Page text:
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The lemniscate of Bernoulli is a curve in the complex plane given by $|z^2-1|=1$ that has the shape of $\infty.$:

lemniscate

This is a special case of the Cassini ovals that has the form $|z^2-1|=r^2$ for $r\in\Bbb{R}.$ The important property of the lemniscate of Bernoulli is that it passes through the critical point of the polynomial $P(z)=z^2-1.$

I am trying to see the generalization of this notion for higher degree polynomials.

For example, consider the polynomial $z^3-z.$ I assume the corresponding Bernoulli lemniscate type curve is a lemniscate with three holes (This may not be the correct terminology, but hope you can visualize it).

Also (I assume) the corresponding lemniscate curve of $z^3-1$ is a three leaved rose.

But for complicated polynomials like $z(z-1)(z-3)(z-6)$, we may have more than one possible lemniscate structures.

Now, I am trying to visualize these possible lemniscate structures graphically. Is there any easy way to do this using Mathematica?

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    $\begingroup$ To broden the context one can draw a lemniscate using ContourPlot for the Weierstrass elliptic function, see e.g. Integrate yields complex value, while after variable transformation the result is real. Bug?. See also the lemniscatic case in Weierstrass Elliptic Function. $\endgroup$ – Artes Mar 9 '18 at 19:22
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    $\begingroup$ It is not clear if you are looking for something like this: Manipulate[ z = x + I y; ContourPlot[Abs[z^3 - z] == r^2, {x, -2, 2}, {y, -2, 2}], {{r, 1/2}, 0.1, 2}]. I upvoted your question since I find it an interesting topic, nonetheless I'd prefer to clarify and underline what is your problem since I cannot see a piece of Mathematica code. $\endgroup$ – Artes Mar 9 '18 at 19:45
  • $\begingroup$ @Artes: This is very closed to what I am looking for. But more specifically I need only the pictures of curves with self intersections. $\endgroup$ – Bumblebee Mar 9 '18 at 20:12
  • $\begingroup$ I don't understand what you need here either; why wouldn't the ContourPlot[] approach suffice here? Also, have you seen this? $\endgroup$ – J. M. will be back soon Mar 9 '18 at 22:38
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    $\begingroup$ To summarize: given a set of points, you want to find values of $r$ such that the resulting Cassinian curves have nodes? $\endgroup$ – J. M. will be back soon Mar 10 '18 at 21:58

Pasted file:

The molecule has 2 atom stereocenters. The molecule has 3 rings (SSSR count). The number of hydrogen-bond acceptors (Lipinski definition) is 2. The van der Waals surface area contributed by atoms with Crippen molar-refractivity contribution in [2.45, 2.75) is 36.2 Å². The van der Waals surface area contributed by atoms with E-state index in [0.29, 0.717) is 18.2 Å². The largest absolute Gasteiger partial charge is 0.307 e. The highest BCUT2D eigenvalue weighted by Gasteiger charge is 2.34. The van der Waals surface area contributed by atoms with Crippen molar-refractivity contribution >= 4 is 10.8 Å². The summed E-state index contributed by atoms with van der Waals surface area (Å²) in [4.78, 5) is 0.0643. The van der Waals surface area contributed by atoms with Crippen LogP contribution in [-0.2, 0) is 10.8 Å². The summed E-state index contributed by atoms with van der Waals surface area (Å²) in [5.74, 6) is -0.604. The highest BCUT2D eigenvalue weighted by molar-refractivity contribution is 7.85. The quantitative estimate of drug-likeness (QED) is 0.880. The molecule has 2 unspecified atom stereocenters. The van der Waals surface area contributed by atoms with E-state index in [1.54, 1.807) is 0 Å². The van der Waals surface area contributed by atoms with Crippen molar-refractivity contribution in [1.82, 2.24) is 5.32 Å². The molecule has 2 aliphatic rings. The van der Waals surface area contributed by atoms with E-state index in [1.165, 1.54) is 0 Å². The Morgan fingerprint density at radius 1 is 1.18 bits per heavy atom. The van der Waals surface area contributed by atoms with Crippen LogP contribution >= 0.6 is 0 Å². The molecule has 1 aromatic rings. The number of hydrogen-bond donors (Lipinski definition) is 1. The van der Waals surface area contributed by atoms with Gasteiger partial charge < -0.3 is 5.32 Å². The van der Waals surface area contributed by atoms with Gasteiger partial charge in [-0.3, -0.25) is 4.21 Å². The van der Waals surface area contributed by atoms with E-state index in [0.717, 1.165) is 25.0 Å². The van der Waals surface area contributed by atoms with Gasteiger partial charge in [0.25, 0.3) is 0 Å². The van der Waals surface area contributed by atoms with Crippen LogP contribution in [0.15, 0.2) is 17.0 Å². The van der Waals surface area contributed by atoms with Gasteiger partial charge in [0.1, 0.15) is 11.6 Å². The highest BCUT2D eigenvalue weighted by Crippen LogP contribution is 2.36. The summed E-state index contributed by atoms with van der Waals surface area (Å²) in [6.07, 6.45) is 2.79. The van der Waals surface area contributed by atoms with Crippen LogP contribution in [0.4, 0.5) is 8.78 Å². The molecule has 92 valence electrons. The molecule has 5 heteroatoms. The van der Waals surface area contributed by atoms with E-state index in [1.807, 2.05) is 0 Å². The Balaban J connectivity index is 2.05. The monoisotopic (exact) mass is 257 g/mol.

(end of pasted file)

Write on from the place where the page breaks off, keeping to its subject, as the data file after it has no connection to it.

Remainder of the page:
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I'll use $|z(z-1)(z-3)(z-6)|^2=r$ as an example for this answer. To find crunodes, we refer to the condition for a singular point to be a crunode:

…a crunode of the curve is a singularity of the function $f$, where both partial derivatives $\partial f \over \partial x$ and $\partial f \over \partial y$ vanish. Further the Hessian matrix of second derivatives will have both positive and negative eigenvalues.

Thus:

expr = With[{z = x + I y},
            ComplexExpand[Abs[z (z - 1) (z - 3) (z - 6)]^2,
                          TargetFunctions -> {Re, Im}] - r];

grad = D[expr, {{x, y}}]; hess = D[expr, {{x, y}, 2}];

sols = Solve[Thread[grad == 0], {x, y}, Reals];
sel = Pick[sols, Negative[Det[hess] /. sols]]
   {{x -> Root[-9 + 27 #1 - 15 #1^2 + 2 #1^3 &, 1], y -> 0},
    {x -> Root[-9 + 27 #1 - 15 #1^2 + 2 #1^3 &, 2], y -> 0},
    {x -> Root[-9 + 27 #1 - 15 #1^2 + 2 #1^3 &, 3], y -> 0}}

This yields three points that can possibly be crunodes, depending on the value of r. Now, we do this:

vals = FullSimplify[r /. First[Solve[#, r, Reals]]] & /@ (expr == 0 /. sel)
   {Root[-332150625 + 32240754 #1 - 430353 #1^2 + 256 #1^3 &, 1],
    Root[-332150625 + 32240754 #1 - 430353 #1^2 + 256 #1^3 &, 2],
    Root[-332150625 + 32240754 #1 - 430353 #1^2 + 256 #1^3 &, 3]}

Visualize the corresponding curves:

Table[ContourPlot[With[{z = x + I y}, Abs[z (z - 1) (z - 3) (z - 6)]^2] == r,
                  {x, -8, 8}, {y, -8, 8}, 
                  PlotLabel -> "r=" <> ToString[NumberForm[N[r], 6]]],
      {r, vals}] // GraphicsRow

cases with nodes

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  • $\begingroup$ Thank you very much for your answer. I'll ask if I found any unclear thing. $\endgroup$ – Bumblebee Mar 13 '18 at 22:54
  • $\begingroup$ Today I played with this and realized that it does not work with polynomials like $z^4-1.$ What did I miss here? $\endgroup$ – Bumblebee Mar 25 '18 at 21:11
  • $\begingroup$ If you tried the evaluation up to sel, you'll notice that the result of sel is an empty list; i.e., no saddle points were found. $\endgroup$ – J. M. will be back soon Mar 26 '18 at 0:38

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